In this world of billionaires and excessive wealth, we turn a blind eye to the millions of children who go each day without enough to eat, we pretend they don’t exist. These children are suffering, not because of what they’ve done, but because of where they were born. And even here, in the wealthiest country on the face of the Earth, children go hungry while the Lexuses and BMWs and Cadillacs roll by, and private jets fly overhead.

We reward those who are beautiful and talented and ridicule those who are intelligent, thoughtful, insightful, and sensitive.

We live in a world where intolerance festers just below the skin, because it’s not politically correct to be outwardly intolerant we hide it, but it’s still there: prejudice, disdain, and hatred are all alive and well, it’s just not socially acceptable to display them openly.

I am glad I don’t know where the world is headed, but I know I am glad I won’t be around to find out; I don’t think I’d like it much. I don’t much like the things I see going on now.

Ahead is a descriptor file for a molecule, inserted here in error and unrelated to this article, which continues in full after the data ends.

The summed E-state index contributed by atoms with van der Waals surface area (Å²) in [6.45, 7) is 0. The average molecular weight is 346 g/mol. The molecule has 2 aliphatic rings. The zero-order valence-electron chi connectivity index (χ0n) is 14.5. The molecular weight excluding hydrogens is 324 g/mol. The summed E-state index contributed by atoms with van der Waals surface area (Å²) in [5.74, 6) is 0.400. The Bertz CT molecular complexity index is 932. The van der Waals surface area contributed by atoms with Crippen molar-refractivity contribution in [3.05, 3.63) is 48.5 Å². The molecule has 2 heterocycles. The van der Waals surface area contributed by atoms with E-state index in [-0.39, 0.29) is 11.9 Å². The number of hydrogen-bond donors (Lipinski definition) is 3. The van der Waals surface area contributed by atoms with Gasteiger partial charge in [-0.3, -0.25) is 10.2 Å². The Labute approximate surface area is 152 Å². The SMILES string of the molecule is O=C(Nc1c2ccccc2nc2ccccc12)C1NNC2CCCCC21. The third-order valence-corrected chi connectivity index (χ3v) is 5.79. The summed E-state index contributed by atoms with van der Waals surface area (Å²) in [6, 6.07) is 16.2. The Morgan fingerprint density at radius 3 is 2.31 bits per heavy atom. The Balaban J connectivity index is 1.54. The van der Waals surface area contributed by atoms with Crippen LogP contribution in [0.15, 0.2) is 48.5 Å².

The Amazon Rainforest is being raped and pillaged for profit. The polar ice caps are shrinking – and no matter whose to blame, nature or humankind – it’s happening and sea levels are rising. Crops are grown, not according to what is most needed, but according to some Futures market where the wealthy bet on what the price of corn, wheat, and soybeans will be next January.

We walk around with smartphones and tablets so we can feel connected, without realizing that the more connected we are, the more disconnected from ourselves we become. We are becoming a collective hive, weaving a honeycomb of filled with bittersweet nectar, a reward for our part in the collection.

Someday we’ll have what we have allowed and what we will then deserve. A society of sheep, led to slaughter by the wealthy few and the governments who represent them – we will all be gears in the collective cogwheel – spinning and spinning, around and around, until we die. And then our children and their children will inherit the world we made — the one we allowed to be.